Femi Falana, human rights lawyer, says the courts have legitimised vote buying.
Speaking on Wednesday at the ninth forum of the anti-corruption situation room in Abuja, Falana said since 1999, the purchase of votes has been the order of the day.
He said measures should be put in place in a bid to reform the country’s process “in a way that we will not be all collectively disgraced.”
The event was organised by the Human and Environmental Development Agenda (HEDA) in collaboration with the Economic and Financial Crimes Commission (EFCC) and Independent Corrupt Practices and other related offences Commission (ICPC) and some civil society groups.
“Unfortunately, under the current political dispensation, our courts have legitimised vote-buying and other violations of the provisions of the electoral act,” Falana said.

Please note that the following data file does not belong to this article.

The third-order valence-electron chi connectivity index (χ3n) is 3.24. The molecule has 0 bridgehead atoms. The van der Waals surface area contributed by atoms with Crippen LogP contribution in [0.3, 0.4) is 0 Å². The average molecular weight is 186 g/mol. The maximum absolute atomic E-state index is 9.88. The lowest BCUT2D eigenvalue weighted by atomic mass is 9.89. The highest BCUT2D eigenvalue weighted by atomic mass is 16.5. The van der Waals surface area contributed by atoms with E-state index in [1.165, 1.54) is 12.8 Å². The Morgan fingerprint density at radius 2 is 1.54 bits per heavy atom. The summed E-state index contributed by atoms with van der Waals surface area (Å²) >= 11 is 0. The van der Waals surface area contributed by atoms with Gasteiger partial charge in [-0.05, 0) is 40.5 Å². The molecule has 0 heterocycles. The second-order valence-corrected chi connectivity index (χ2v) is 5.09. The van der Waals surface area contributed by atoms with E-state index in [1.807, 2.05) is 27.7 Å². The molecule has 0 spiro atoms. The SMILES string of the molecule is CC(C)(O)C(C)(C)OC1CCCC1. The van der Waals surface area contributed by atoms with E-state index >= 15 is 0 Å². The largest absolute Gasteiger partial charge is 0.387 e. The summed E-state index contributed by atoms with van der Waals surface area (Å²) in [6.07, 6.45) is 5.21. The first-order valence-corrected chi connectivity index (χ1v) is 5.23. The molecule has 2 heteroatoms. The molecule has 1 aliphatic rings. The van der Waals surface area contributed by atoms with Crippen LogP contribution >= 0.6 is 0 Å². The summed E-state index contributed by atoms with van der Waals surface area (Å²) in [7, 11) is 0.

“I will refer to few cases. In the case of Falae and Obasanjo, in 1999, it was proved in the court of appeal that bags of rice, salt and garri were distributed to entice voters for the candidate of the ruling party, general Olusegun Obasanjo.
“The court of appeal so found such infraction of the law, however it turned round to say even those distributing were said to be PDP stalwarts, the court of appeal said it was not proven that there were winners of the election.
“Since then, the purchase of votes, bribing of voters have been the order of the day.
“The battle ahead is how we are going to reform the democratic session in a way that we will not be all collectively disgraced. We have never gone this low where publicly people are trading in votes. We never went that low.”
Mahmood Yakubu, chairman of the Independent National Electoral Commission (INEC), said vote buying comprises the free choice of the voter.
Yakubu, who was represented by Festus Okoye, national commissioner, urged the national assembly to clearly define what vote buying is and provide stiff sanctions.